Methods to determine sand dune migration benefiting engineering and hydrocarbon companies

Submitting Institutions

University College London,
Birkbeck College

Unit of Assessment

Earth Systems and Environmental Sciences

Summary Impact Type


Research Subject Area(s)

Earth Sciences: Geology, Physical Geography and Environmental Geoscience
Engineering: Geomatic Engineering

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Summary of the impact

Research conducted within Birkbeck's Department of Earth and Planetary Sciences led to the development of remote sensing and geophysical/geochronological methods to determine the movements of sand dunes. These techniques are now used by engineering and petroleum companies to plan pipeline routes and infrastructure in deserts, where migrating sand dunes are a problem because they can bury or damage infrastructure. For example, ARUP Consulting have already used the new methods to inform recommended alignments of pipelines in two multi-million pound engineering projects, and have changed their business practice to include the techniques in their tender documents for infrastructure projects in desert regions.

Underpinning research

The use of ground-penetrating radar (GPR) to study sand dune stratigraphy was pioneered by Birkbeck's Charlie Bristow (Lecturer 1989-2008; Reader 2008-12; Professor of Sedimentology 2012-present) [1]. This geophysical technique is effective at imaging the large-scale sedimentary structures in sand dunes, and can also be used to identify buried objects within a dune and to locate the base of a dune so that its thickness can be estimated.

Bristow's first GPR study of sand dune stratigraphy, conducted in 1996, imaged sedimentary structures within dunes in Abu Dhabi, and included a comparison of the radar images with trenched sections to provide ground truth and to check the accuracy of the radar interpretation [1]. This work was followed by an investigation of the structure of linear dunes in Namibia, which found clear evidence that this type of dune can migrate laterally [2]. Further investigation of the migration of sand dunes was then conducted using a novel combination of GPR with optically stimulated luminescence (OSL), a technique that enables dune sands to be dated. GPR profiles were used to deduce a relative chronology of the sands within a dune, and then this data was used to design an efficient strategy for dune dating using OSL [3], enabling the longer-term rates of dune migration to be determined. This new methodology was then used to document long-term (greater than 1,000 years) dune aggradation and to test models of dune stratigraphy [4]. This work was conducted in collaboration with Geoff Duller at the University of Wales, who conducted the OSL dating, and Nick Lancaster at the Desert Research Institute in the US, who participated in the fieldwork.

Whilst the migration of sand dunes over long timescales can be effectively quantified using Bristow's GPR technique, their short-term dynamics have traditionally been monitored through detailed field surveys or long-term surveillance of stakes planted in dune fields. Recognising that short-term surveys are labour and time intensive, Birkbeck's Pieter Vermeesch (RCUK Academic Fellow 2007-2011; Senior Lecturer 2012) developed a new and more convenient approach to monitor the speed and sand flux of migrating dunes, building on the hand-based methods employed by King's College's Nick Drake, who introduced the then-current methodology to Vermeesch [5]. The approach uses a change detection algorithm, known as COSI-Corr (Co-registration of Optically Sensed Images and Correlation), that extracts displacement fields from pairs of optical satellite imagery. COSI-Corr was developed in 2007 by Caltech geophysicists Sebastien Leprince and Francois Ayoub, and has been applied in various fields of geomorphology, the most important of which are studies of earthquakes, glaciers and slow-moving landslides.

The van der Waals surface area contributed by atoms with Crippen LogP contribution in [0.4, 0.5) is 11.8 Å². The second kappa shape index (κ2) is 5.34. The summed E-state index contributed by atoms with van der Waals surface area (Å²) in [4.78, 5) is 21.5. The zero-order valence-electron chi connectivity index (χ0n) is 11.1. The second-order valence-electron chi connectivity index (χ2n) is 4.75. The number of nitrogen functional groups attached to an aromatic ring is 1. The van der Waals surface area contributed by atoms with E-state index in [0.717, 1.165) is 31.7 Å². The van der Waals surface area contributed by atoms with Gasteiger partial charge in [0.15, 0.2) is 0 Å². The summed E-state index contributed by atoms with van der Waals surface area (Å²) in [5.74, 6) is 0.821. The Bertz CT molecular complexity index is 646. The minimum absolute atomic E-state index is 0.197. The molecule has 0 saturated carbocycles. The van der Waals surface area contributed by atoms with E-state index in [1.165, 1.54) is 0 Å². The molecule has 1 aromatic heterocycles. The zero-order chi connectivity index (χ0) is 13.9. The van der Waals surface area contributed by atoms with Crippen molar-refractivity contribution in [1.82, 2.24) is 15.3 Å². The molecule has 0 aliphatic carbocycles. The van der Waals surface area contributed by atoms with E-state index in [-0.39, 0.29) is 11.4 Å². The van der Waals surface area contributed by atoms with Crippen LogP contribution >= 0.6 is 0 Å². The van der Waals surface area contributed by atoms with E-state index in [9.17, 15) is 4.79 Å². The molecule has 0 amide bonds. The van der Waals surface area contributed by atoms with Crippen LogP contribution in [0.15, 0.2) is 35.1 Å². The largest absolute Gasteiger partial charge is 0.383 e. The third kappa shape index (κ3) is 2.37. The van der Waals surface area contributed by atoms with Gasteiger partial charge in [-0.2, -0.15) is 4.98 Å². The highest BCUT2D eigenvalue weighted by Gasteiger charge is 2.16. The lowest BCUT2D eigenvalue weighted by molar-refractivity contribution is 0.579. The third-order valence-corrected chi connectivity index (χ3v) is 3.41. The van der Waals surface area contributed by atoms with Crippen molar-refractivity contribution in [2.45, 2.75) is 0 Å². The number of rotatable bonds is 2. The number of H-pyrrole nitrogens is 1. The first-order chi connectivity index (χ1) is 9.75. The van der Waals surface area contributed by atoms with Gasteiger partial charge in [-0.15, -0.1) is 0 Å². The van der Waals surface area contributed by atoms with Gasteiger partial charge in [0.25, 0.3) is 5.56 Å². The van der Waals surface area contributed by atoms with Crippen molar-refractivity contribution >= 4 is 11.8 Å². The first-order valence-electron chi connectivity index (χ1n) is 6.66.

By applying the COSI-Corr change detection algorithm to pairs of high-resolution optical satellite images taken at different times, Vermeesch was able to monitor the migration of dunes in the Bodélé Depression of northern Chad over time intervals of one month to 6.5 years [5]. The displacement maps generated from each pair of satellite images were then used to automatically distinguish dunes from interdunes. By interpolating a surface between the interdune areas and subtracting it from the surface observed by the satellite images, dune heights and volumes were then obtained over fine spatial and temporal scales. From this, pixel-by-pixel estimates of sand flux were generated, confirming that the Bodélé contains some of the world's fastest moving dunes [5]. Dune migration rates are a sensitive proxy for the `effective windiness' of desert areas because sand flux scales with the cube of wind speed. To take advantage of this proxy, Vermeesch extended the COSI-Corr algorithm to compare several satellite images sequentially. In collaboration with Caltech's Sebastien Leprince, who provided access to COSI-Corr's source code, the new technique was then applied to a 26-year long sequence of archival satellite imagery from the Bodélé Depression [6]. The results showed for the first time that dune velocity, and therefore wind speed, have remained remarkably constant in this region since 1984.